EMDR trauma therapy DOES NOT involve "re-living" or "re-hashing" traumatic events!


Many people fear that trauma therapy for abuse or PTSD will bring up horrible flashbacks, or that it will just be a lot of useless, painful talk. This keeps a lot of people out of therapy.

The good news: EMDR is not only more effective than other trauma therapies, it does not involve re-living the past, or de-sensitizing you by describing the event in detail! Even when some details must be given (such as what and when), EMDR therapists like me use a host of tools to make sure that any disturbance is easily tolerable (see the blog post, "The mystery of the Flash Technique").

Some trauma therapies I don't like, including several that are actually effective, unfortunately work by making the client listen to, or write out, what happened in horrible detail, time and time again, until the client is just so sick of it that he or she is numb. I don't think that can be described as "therapy"--it's like brainwashing at best, if it works. Long before I learned EMDR, I was trained in TFCBT for children, and I used it once. I just couldn't keep making a little girl hurt like that. The most popular and "effective" cognitive desensitization therapy has a 60% "success" rate--but "success" only means that PTSD symptoms were reduced below a certain level, not eliminated. End result: life sucks, just less. And what happens to that other 40% of clients it didn't work on? Terrifying. I have to say that some of these therapies are now being combined with EMDR and are producing great results, but I just use EMDR.

With EMDR, I see the elimination of symptoms (very often total elimination), but I also see the elimination of triggers for symptoms--as well as the healing of multiple traumatic events at once, and in relatively few sessions.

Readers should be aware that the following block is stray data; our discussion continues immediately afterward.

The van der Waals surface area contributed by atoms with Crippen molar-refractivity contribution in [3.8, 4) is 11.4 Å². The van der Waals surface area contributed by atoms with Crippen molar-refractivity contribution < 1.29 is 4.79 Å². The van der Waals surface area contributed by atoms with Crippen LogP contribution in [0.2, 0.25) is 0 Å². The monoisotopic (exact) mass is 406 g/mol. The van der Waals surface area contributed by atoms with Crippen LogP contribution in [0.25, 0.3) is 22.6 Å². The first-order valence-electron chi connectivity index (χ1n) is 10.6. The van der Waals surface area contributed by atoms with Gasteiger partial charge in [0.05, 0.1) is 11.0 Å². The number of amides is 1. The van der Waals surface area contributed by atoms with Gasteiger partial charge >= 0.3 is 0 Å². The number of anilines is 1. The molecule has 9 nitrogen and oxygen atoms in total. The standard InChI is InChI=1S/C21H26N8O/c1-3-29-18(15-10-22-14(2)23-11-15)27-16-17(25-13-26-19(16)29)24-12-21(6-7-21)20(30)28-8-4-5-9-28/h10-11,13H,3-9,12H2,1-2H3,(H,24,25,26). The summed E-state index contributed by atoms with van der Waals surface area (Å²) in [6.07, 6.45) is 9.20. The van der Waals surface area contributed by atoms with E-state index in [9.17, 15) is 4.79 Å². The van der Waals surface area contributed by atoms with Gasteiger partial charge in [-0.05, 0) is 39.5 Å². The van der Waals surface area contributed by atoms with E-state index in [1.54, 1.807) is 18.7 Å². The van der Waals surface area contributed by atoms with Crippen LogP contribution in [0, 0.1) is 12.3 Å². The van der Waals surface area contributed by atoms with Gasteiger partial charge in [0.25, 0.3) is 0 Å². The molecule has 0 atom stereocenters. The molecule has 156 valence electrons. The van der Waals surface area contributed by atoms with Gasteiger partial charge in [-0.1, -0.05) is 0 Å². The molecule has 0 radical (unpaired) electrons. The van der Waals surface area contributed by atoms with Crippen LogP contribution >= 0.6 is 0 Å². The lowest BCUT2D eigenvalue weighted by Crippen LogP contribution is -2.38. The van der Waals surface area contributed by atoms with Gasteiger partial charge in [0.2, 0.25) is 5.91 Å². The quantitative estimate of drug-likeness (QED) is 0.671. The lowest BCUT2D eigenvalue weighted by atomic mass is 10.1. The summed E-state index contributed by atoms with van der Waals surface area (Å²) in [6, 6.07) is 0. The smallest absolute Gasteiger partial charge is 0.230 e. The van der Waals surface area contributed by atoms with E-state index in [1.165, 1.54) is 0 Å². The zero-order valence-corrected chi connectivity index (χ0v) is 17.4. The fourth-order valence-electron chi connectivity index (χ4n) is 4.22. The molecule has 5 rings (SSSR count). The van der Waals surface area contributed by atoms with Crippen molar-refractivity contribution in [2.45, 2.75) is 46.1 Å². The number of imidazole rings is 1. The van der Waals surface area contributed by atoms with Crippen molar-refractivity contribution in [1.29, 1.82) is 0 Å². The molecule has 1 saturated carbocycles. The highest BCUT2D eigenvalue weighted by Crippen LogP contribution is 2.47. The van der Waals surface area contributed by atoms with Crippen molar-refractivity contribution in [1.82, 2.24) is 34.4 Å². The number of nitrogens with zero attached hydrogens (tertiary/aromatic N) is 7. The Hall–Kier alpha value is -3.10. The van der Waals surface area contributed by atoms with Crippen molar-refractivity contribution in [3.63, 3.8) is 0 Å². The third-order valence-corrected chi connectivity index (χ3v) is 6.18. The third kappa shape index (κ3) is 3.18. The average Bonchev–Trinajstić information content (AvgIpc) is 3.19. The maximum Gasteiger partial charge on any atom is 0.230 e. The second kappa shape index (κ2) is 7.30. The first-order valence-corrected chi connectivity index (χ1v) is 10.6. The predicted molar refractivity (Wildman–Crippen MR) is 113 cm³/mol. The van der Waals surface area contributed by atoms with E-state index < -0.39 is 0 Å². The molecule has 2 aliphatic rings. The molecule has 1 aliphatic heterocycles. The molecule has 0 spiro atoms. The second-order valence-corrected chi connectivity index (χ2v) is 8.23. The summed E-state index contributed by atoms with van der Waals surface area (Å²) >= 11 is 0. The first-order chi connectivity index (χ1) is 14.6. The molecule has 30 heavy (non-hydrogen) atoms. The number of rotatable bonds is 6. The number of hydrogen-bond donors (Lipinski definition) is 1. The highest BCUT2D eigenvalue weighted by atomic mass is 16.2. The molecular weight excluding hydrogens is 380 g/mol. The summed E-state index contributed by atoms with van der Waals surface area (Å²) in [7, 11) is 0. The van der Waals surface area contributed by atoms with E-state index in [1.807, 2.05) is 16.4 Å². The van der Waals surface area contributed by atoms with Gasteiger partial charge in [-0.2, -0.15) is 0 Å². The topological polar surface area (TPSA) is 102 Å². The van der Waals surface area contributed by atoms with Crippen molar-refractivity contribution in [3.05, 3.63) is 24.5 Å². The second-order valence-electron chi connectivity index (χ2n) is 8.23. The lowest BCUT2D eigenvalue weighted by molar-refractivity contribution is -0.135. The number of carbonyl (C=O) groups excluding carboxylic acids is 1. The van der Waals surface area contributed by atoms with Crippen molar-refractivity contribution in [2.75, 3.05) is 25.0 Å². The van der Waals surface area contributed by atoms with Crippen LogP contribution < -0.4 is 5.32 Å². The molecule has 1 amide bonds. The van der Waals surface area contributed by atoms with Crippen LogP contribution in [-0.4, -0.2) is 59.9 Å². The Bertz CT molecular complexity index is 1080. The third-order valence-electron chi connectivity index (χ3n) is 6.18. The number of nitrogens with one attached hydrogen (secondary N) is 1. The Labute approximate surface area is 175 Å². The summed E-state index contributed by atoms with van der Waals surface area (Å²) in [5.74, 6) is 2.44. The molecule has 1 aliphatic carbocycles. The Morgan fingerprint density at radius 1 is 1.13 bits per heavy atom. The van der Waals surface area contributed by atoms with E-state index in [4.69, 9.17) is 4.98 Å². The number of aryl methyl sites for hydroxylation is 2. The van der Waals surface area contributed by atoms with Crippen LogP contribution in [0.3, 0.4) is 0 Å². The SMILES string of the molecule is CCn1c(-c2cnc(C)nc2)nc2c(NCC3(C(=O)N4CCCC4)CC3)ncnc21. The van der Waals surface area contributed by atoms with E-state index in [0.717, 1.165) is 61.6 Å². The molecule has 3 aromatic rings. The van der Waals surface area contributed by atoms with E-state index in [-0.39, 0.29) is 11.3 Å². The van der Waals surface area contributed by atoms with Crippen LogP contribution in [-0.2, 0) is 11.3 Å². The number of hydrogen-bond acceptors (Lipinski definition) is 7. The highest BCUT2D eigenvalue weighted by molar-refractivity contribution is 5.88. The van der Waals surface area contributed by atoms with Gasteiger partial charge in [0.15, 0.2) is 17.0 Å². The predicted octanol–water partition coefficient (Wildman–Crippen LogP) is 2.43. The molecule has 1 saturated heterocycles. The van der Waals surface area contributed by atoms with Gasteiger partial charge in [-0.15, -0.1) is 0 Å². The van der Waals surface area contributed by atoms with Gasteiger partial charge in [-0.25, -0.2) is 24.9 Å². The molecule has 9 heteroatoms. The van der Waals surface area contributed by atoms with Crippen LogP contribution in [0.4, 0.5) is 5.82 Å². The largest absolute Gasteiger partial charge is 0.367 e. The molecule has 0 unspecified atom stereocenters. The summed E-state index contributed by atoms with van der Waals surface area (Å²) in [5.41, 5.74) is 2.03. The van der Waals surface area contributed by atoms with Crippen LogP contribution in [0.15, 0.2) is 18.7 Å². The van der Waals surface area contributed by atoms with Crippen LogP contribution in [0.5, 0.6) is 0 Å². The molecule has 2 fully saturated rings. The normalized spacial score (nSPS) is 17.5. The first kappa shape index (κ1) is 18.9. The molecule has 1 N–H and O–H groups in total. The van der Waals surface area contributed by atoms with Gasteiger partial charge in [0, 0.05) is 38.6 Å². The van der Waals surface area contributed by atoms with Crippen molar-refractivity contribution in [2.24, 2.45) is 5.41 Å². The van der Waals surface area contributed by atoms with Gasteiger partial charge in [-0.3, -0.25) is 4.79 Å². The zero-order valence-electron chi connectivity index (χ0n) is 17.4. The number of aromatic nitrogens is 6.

Additionally, EMDR goes beyond healing trauma, and is a true "therapy." That is, EMDR also initiates a radical change in self-belief toward the positive, toward freedom and a new outlook. This isn't hard. It happens when clients simply "show up" each week for therapy, and "just let what happens, happen" with an open mind. Sometimes clients have a special case in which there are other disorders present complicating the issue--but with years of experience, and as an EMDRIA Certified EMDR therapist and Approved Consultant (that's the highest level of training), it's likely nothing I haven't seen before.

Please scroll through my previous posts to read more about EMDR and trauma. You may want to start with blog entries that have "EMDR" in the title, and if you are using a computer, you can choose to only see blog entries related to EMDR and trauma by selecting the "hashtag" on the right-hand side of the blog-page called "#trauma/abuse/EMDR." You may have to scroll down to see that.

Nothing can make a bad memory a good memory, but it doesn't have to disturb you anymore. It can be in the past, over, with no disturbance. You have lots of bad memories--like when they got your order wrong at Wendy's, and you got really mad. But you don't think about memories like that, or get triggered, and you may even have trouble remembering details, because it's just some old stuff that happened in the past. What if your childhood sexual abuse were like that? Name the trauma. That's what EMDR does. And if I were stretching the truth about this, I'd be out of business!